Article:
Fleet News

AI to transform the bodywork industry

Chris Eldridge, managing director, Autoglass BodyRepair

By Chris Eldridge, managing director, Autoglass BodyRepair

In fields such as retail, technology has transformed the customer experience over the past decade. This is no different in the automotive sector.

While the media mainly focuses on driverless technology and how this will change the consumer’s relationship with cars, behind the scenes artificial intelligence (AI) is starting to dramatically change how some automotive brands interact and engage with their customers and fleet partners. 

Bodyshop work may not be the first thing you think of when discussing AI, however, I predict it will soon have a dramatic impact on the industry.

We recently introduced IBM Watson Visual Recognition Technology to assess car damage. This is a new cloud-based image technology, which allows the customer to take a photo of their car’s damage, upload it to the website and receive a quote instantaneously.

The AI technology is used to evaluate the car damage, based on previous images, and assess its severity.

Until recently, a team of three damage advisors examined photos that customers had sent in through a portal or via email.

The new AI technology means a quote is calculated 70% quicker than through the previous method. 

I truly believe this use of AI technology is only the tip of the iceberg.

As well as improving the customer journey, AI will soon be used to help technicians perform to the highest possible standards.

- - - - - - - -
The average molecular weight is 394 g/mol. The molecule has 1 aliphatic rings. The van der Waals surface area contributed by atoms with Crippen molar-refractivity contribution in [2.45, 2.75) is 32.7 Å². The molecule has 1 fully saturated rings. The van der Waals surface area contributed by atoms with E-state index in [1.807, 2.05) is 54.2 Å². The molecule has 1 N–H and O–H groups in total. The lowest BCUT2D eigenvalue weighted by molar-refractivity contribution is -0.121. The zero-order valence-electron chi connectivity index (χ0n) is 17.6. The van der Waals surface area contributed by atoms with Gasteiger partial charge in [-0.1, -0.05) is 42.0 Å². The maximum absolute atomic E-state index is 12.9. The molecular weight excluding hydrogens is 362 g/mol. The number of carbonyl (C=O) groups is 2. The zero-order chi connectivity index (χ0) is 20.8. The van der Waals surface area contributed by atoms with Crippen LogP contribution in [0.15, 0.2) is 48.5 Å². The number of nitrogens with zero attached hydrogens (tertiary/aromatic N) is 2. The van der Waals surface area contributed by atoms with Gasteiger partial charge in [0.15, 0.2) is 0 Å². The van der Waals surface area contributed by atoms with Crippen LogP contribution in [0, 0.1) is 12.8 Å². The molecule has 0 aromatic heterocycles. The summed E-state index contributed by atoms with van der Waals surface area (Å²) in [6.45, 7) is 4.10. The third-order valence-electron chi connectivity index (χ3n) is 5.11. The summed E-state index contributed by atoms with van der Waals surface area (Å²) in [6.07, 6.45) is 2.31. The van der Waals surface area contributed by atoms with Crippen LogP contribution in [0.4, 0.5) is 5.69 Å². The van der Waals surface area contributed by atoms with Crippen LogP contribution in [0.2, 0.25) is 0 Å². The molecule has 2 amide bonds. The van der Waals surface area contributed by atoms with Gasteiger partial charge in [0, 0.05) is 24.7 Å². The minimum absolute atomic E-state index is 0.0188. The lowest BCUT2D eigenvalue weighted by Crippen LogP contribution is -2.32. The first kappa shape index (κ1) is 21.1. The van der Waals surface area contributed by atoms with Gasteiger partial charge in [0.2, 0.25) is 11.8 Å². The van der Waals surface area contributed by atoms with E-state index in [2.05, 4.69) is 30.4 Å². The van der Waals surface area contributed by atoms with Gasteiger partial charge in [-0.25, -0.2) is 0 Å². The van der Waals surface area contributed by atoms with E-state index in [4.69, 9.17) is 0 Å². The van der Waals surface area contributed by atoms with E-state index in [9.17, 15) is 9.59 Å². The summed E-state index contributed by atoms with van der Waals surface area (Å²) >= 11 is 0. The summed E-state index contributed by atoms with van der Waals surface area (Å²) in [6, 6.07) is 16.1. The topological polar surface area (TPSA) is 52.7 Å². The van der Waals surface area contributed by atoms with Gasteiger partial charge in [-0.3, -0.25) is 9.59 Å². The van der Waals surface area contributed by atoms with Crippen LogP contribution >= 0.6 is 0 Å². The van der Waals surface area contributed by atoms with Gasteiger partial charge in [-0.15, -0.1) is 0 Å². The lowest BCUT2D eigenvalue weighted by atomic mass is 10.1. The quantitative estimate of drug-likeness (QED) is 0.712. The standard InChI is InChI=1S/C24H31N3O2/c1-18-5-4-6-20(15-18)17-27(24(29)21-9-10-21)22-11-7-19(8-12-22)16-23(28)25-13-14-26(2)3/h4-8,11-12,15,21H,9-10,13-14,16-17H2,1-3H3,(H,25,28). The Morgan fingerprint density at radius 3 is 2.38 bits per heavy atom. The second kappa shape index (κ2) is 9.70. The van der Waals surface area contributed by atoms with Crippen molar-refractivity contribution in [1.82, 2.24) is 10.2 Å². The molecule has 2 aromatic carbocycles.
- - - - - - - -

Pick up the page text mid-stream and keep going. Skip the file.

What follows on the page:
Already on trial are AI-supported augmented reality glasses for technicians to wear. It might sound like a science fiction film, but these glasses will allow technicians to review vehicle damage and receive guidance and feedback on how to fix the damage from a technical expert back at head office.

Therefore, wherever a technician is and whatever the damage is, the technician will have the information they need immediately to hand.

This will ensure the fleet vehicle is fixed and back on the road as quickly as possible, as there will never be a case of the technician having to refer to a colleague or technical expert.

As these technologies are fine-tuned and more widely introduced, their impact will continue to grow. I have seen the industry change dramatically over the years, but the speed of change is set to ramp up significantly.

Fleet managers and bodyshops who embrace this change will be best positioned to adapt and evolve in line with the industry. 


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